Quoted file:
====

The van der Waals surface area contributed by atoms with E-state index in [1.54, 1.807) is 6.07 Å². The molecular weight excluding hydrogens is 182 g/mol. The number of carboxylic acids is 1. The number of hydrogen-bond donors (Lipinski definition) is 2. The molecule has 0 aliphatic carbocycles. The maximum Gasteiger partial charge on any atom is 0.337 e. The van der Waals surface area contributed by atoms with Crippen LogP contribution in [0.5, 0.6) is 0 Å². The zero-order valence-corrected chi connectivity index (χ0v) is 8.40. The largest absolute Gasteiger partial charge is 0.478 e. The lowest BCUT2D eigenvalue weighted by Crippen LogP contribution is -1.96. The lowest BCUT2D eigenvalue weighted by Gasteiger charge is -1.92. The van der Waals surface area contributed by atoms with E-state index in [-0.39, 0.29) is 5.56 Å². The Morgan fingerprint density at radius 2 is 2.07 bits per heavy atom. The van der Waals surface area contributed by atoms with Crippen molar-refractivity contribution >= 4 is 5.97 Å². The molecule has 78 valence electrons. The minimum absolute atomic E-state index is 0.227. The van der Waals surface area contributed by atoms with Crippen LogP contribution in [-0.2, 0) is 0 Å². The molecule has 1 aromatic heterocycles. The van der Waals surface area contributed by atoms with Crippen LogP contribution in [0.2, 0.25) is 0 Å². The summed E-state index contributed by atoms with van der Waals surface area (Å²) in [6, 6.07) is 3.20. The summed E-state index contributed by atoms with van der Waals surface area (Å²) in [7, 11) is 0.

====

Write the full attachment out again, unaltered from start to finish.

The van der Waals surface area contributed by atoms with E-state index in [1.54, 1.807) is 6.07 Å². The molecular weight excluding hydrogens is 182 g/mol. The number of carboxylic acids is 1. The number of hydrogen-bond donors (Lipinski definition) is 2. The molecule has 0 aliphatic carbocycles. The maximum Gasteiger partial charge on any atom is 0.337 e. The van der Waals surface area contributed by atoms with Crippen LogP contribution in [0.5, 0.6) is 0 Å². The zero-order valence-corrected chi connectivity index (χ0v) is 8.40. The largest absolute Gasteiger partial charge is 0.478 e. The lowest BCUT2D eigenvalue weighted by Crippen LogP contribution is -1.96. The lowest BCUT2D eigenvalue weighted by Gasteiger charge is -1.92. The van der Waals surface area contributed by atoms with E-state index in [-0.39, 0.29) is 5.56 Å². The Morgan fingerprint density at radius 2 is 2.07 bits per heavy atom. The van der Waals surface area contributed by atoms with Crippen molar-refractivity contribution >= 4 is 5.97 Å². The molecule has 78 valence electrons. The minimum absolute atomic E-state index is 0.227. The van der Waals surface area contributed by atoms with Crippen LogP contribution in [-0.2, 0) is 0 Å². The molecule has 1 aromatic heterocycles. The van der Waals surface area contributed by atoms with Crippen LogP contribution in [0.2, 0.25) is 0 Å². The summed E-state index contributed by atoms with van der Waals surface area (Å²) in [6, 6.07) is 3.20. The summed E-state index contributed by atoms with van der Waals surface area (Å²) in [7, 11) is 0.